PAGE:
Croatia introduces euro, Hrvatska narodna banka joins Eurosystem


The euro has entered into circulation in Croatia today, bringing the number of European Union (EU) Member States using the single European currency to 20.

With Croatia’s accession to the euro area, Hrvatska narodna banka, the country’s national central bank, becomes a member of the Eurosystem. The central banking system of the euro area consists of the ECB and the national central banks of the countries whose currency is the euro.

Hrvatska narodna banka also becomes a full member of the Single Supervisory Mechanism, although Croatia has been part of the framework for close cooperation since October 2020. As a result, the ECB is currently responsible for the direct supervision of five significant institutions in Croatia and for the indirect supervision of 16 less significant institutions. As part of its supervisory tasks, the ECB is also responsible for the authorisation of credit institutions and the assessment of purchasers of qualifying holdings in all institutions. Hrvatska narodna banka already has a representative on the ECB’s Supervisory Board.

Hrvatska narodna banka has paid up the remaining amount of its contribution to the ECB’s capital and transferred its contribution to the ECB’s foreign reserve assets. Croatian counterparties to the Eurosystem are eligible to participate in the ECB’s open market operations as of 1 January 2023. The list of credit institutions and branches of credit institutions located in Croatia that are subject to minimum reserve requirements will be published on the ECB’s website in the near future, together with the lists of branches of Croatian credit institutions located in other EU Member States where the euro is already in use. On 28 October 2022 the ECB announced transitional provisions on minimum reserve requirements. Assets held in Croatia that fulfil the necessary requirements will be added to the list of eligible collateral of the euro area.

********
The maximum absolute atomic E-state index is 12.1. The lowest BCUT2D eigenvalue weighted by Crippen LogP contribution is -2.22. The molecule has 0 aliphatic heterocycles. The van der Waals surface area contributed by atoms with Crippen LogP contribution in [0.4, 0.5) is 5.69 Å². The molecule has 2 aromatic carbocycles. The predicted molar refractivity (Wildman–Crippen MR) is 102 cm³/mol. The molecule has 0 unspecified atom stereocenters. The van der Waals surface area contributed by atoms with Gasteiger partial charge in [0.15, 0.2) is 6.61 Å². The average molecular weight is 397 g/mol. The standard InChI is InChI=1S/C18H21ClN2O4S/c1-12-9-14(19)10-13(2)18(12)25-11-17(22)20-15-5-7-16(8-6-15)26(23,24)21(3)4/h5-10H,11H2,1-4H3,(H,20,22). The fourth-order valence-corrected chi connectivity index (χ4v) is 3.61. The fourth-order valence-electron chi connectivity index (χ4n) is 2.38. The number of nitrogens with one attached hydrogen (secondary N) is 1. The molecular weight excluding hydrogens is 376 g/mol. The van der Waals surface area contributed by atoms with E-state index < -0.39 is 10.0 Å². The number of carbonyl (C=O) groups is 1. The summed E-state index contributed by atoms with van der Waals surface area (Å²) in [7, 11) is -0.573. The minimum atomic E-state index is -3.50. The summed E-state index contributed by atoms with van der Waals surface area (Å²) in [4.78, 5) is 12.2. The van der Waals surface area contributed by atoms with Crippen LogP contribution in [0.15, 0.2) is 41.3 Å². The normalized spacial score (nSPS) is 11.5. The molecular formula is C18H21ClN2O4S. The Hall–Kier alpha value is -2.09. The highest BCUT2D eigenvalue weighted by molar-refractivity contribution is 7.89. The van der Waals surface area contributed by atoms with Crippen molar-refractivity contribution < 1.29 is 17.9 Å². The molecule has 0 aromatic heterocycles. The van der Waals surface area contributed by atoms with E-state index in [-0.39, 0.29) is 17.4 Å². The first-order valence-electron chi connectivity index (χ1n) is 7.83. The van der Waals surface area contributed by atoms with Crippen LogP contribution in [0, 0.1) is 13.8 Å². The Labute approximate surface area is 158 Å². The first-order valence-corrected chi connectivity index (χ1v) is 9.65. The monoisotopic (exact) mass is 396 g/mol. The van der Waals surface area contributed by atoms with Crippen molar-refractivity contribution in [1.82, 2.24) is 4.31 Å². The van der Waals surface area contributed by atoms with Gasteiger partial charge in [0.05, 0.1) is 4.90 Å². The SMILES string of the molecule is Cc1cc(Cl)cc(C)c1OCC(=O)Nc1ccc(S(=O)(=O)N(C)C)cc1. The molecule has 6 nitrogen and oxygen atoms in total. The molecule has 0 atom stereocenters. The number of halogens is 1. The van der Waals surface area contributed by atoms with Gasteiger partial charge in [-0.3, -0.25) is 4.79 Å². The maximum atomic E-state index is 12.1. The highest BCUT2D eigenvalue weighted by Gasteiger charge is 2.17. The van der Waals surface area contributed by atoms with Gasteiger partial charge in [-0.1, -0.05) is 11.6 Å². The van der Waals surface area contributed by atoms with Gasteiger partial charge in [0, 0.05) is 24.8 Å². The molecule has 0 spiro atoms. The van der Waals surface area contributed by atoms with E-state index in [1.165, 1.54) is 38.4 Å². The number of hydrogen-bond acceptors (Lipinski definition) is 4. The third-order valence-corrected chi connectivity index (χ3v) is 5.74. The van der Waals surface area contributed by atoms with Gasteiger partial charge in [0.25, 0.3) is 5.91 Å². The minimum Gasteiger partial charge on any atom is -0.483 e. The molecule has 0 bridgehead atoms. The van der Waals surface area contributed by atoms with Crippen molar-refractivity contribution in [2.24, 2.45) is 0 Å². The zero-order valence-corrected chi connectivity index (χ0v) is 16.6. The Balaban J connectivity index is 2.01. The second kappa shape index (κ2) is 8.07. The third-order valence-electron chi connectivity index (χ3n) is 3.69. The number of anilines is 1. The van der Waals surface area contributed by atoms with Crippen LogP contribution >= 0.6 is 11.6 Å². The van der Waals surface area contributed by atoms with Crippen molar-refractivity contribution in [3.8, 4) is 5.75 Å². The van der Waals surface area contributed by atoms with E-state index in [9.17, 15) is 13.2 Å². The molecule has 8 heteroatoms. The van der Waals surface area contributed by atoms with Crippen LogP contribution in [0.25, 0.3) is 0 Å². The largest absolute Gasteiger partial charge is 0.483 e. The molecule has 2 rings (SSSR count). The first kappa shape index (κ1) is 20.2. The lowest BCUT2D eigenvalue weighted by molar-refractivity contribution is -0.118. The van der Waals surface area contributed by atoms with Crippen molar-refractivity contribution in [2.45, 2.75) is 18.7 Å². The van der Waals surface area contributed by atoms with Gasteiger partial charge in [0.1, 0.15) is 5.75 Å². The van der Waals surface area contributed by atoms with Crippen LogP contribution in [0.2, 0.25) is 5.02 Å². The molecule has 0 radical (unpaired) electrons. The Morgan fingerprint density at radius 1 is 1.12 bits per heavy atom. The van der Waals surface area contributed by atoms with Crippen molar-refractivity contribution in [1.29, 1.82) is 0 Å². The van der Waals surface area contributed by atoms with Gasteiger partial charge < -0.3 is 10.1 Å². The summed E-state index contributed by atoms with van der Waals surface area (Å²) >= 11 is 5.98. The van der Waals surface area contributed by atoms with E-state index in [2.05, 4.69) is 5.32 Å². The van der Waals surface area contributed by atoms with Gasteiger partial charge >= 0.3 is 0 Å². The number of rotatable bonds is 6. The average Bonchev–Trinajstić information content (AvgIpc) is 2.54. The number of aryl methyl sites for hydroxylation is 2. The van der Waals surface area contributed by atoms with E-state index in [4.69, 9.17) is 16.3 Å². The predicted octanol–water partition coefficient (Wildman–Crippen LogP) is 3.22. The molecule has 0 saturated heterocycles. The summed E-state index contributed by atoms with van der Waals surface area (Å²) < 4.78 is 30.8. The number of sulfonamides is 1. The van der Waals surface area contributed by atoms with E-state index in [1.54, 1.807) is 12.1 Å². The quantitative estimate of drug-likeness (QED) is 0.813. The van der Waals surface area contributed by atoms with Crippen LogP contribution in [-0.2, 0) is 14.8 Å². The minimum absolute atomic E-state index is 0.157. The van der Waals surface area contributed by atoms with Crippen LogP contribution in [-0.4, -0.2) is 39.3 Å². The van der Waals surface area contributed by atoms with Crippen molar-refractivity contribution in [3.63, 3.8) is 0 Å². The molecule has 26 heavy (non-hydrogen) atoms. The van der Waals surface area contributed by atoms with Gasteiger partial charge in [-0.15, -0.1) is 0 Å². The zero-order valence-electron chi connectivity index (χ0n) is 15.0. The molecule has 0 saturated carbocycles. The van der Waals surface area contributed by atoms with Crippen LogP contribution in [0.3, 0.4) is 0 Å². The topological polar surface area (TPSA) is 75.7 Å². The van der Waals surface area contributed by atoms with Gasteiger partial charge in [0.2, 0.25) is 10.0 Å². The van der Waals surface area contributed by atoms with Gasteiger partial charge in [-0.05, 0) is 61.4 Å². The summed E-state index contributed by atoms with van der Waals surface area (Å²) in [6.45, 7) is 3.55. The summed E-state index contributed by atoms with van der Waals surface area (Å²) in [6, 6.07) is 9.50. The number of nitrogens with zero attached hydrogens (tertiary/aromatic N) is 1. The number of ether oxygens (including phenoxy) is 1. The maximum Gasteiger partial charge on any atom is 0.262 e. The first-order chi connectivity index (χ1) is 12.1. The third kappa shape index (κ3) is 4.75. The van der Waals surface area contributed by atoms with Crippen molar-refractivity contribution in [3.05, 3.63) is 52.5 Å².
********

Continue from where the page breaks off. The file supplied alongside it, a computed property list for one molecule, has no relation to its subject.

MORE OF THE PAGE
Croatia’s entry into the euro area as the 20th member also means that the rotation system for voting rights in the ECB’s Governing Council, in which rotation is organised according to a calendar, has been updated.

As a consequence of Croatia’s accession, the Eurosystem’s capital subscriptions have also changed.

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